The Warbler Guide App Blog Tour, Day 5

This week we have traveled the digital and physical world to bring you sneak peeks and previews of The Warbler Guide App. Now, on the last day of our blog tour, we are delighted to present the first review of the app from someone outside of our offices!

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Donna Schulman of 10,000 Birds reviewed the book and the sound companion and we are delighted she was able to download and use The Warbler Guide App preview we sent her. Here are her thoughts:

The app offers flexibility of access and multiple options for viewing and listening to warbler species, including options for comparison viewing and listening….The app is delightful. The book is serious. In a perfect world, or in a world where you could ask some nice person for one or two gifts for the holidays, a birder could conceivably own The Warbler Guide in both formats. The pricing does not make this inconceivable. The app should be available for purchase through iTunes in a matter of days. And, then think of all the fun you would have come warbler time, in April (for you southern birders) and May.

Source: 10,000 Birds, http://10000birds.com/the-warbler-guide-app-a-review-by-an-app-loving-birder.htm

Please support our blog tour participants by visiting their sites:

Day 4:

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Day 3:

warblerwatch

Day 2:

drunk

 

prairie

Day 1:

Capture

The Warbler Guide App Blog Tour, Day 3

How better to celebrate the mid-point of our blog tour than with an in-depth Q&A with the authors and developers of The Warbler Guide App, Tom Stephenson and Scott Whittle. Read along at WarblerWatch:

warblerwatch

Please support our blog tour participants by visiting their sites:

Day 2:

 

drunk

 

prairie

Day 1:

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The Warbler Guide App Blog Tour, Day 1

Capture

Warbler tour small

Visit Birding Is Fun today to view an exclusive video that shows how sounds are incorporated into The Warbler Guide App.

Look for our tour stop logo this week for more exclusive material. We hope the app will be live on iTunes any day now, in time for your holiday shopping!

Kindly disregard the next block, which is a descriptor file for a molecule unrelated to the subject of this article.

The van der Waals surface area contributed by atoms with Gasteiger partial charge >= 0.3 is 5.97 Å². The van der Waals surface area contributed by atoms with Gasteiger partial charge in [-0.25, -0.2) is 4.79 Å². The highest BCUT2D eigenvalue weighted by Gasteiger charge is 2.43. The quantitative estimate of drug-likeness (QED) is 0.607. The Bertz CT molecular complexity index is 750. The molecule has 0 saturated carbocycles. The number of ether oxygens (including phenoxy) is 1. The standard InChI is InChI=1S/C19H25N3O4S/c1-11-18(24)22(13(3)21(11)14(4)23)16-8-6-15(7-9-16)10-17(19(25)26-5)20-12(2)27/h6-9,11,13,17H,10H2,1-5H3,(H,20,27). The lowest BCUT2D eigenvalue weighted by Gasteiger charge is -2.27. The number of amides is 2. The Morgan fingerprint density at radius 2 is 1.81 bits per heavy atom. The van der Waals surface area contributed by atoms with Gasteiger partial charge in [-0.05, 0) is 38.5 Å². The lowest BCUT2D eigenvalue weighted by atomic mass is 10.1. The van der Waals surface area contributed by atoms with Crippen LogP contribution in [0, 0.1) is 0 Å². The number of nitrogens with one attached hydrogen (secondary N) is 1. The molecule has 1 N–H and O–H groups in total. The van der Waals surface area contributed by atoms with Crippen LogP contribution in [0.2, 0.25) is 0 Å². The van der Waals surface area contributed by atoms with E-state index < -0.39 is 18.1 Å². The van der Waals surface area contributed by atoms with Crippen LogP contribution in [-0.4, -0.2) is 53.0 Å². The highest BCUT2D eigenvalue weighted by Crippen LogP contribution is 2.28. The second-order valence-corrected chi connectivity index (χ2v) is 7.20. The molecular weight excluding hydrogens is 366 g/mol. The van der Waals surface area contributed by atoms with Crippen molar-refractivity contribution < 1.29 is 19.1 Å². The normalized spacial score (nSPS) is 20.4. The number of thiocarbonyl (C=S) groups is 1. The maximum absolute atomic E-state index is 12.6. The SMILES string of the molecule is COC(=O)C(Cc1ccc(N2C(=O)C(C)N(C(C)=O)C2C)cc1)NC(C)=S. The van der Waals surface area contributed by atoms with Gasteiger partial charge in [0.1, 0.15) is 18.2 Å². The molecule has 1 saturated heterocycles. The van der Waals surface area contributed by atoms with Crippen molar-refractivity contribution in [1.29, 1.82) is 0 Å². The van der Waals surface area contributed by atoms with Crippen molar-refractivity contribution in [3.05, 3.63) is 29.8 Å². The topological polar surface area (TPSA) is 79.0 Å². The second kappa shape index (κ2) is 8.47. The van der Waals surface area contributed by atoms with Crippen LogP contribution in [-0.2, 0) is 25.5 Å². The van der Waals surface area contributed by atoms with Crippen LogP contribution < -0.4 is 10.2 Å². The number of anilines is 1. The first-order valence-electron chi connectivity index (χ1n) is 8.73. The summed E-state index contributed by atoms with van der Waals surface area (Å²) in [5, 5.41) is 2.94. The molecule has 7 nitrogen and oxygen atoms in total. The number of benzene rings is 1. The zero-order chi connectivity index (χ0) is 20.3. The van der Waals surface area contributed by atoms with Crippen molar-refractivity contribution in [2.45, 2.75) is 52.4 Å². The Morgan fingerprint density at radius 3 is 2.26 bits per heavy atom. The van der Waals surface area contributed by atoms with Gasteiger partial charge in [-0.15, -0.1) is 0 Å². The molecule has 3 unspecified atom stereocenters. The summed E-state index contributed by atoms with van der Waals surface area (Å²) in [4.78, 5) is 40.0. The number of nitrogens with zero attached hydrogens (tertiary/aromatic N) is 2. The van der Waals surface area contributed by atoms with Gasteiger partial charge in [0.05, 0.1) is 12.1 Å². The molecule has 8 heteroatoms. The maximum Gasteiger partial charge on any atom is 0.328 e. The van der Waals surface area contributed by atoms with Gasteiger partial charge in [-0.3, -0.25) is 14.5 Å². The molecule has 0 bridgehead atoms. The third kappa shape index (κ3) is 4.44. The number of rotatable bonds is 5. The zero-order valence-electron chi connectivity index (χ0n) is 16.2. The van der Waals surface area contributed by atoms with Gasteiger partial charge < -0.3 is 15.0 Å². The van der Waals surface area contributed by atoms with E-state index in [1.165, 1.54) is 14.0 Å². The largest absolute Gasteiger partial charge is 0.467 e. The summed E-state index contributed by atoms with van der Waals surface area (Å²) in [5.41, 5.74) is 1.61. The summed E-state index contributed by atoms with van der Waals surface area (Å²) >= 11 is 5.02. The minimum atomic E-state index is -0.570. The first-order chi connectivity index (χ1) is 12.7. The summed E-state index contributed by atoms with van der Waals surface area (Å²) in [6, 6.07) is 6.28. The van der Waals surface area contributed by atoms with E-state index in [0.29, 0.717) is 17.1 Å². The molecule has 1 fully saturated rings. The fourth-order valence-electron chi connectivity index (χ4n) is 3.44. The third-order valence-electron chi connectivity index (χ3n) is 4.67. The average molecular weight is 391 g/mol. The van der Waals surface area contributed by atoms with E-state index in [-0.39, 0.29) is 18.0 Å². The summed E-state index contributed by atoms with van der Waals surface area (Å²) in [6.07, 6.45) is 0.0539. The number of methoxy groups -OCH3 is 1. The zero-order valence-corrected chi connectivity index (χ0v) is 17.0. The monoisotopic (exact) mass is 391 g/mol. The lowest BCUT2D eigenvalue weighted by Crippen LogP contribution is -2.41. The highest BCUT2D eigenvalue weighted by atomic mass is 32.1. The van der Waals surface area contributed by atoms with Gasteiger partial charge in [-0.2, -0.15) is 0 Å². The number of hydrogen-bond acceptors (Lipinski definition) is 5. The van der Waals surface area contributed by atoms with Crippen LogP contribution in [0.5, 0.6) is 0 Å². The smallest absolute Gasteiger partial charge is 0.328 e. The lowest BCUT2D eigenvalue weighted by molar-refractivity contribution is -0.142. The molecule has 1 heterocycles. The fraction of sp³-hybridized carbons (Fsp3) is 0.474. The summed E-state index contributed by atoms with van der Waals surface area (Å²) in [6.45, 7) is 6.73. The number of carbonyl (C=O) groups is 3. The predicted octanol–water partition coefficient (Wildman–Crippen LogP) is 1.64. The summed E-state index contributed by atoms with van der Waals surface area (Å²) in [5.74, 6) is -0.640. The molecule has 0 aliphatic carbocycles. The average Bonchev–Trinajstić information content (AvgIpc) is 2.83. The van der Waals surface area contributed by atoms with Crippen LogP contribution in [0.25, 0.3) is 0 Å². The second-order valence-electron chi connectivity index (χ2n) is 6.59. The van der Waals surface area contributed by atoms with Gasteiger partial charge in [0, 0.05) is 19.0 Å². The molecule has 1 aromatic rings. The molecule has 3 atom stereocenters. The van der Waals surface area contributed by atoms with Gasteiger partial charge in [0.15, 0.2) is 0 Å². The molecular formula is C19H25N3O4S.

A note from Thane K. Pratt and Bruce M. Beehler on the landmark publication of the 2nd edition of Birds of New Guinea

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BIRDS OF PARADISE, ASTRAPIAS. Copyrighted material from Birds of New Guinea: Second Edition by Thane K. Pratt and Bruce M. Beehler (Princeton University Press)

Twenty-eight years have passed since publication of the first edition of Birds of New Guinea. In that time, big changes have taken place in this important bird region. The human population has more than doubled, economic development—particularly mining and logging—has accelerated, and the loss of habitat has increased proportionately. On the brighter side, vast tracts of wilderness remain, several international conservation organizations have joined forces with local governments to protect the forest, birding as a form of ecotourism has blossomed, and a new generation of field researchers has taken to the bush. Exciting new information on bird distribution and biology has poured in. And as if to heighten appreciation for New Guinea’s avifauna, modern molecular systematic research has revolutionized the classification of birds and pinpointed New Guinea and Australia as the motherland of the world’s most prominent bird lineage, the songbirds (oscine passerines). In light of these changes, a new edition of Birds of New Guinea is timely.

A book must suit the purposes of the people using it. In many parts of the world—Australia, Europe, North America—field guides to birds are written mainly for birders (bird-watchers). These books focus solely on how to identify birds to species, how to tell the age and sex of a bird, and how and where to find it. Readers wishing to learn more about birds can turn to other books for information on bird natural history, ecology, reproduction, evolution, geographic variation, classification, and conservation. Unfortunately, much of this information on New Guinea birds can be found only in technical literature that is not readily available.

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DOLLARBIRD, BEE-EATERS, AND LARGE KINGFISHERS. Copyrighted material from Birds of New Guinea: Second Edition by Thane K. Pratt and Bruce M. Beehler (Princeton University Press)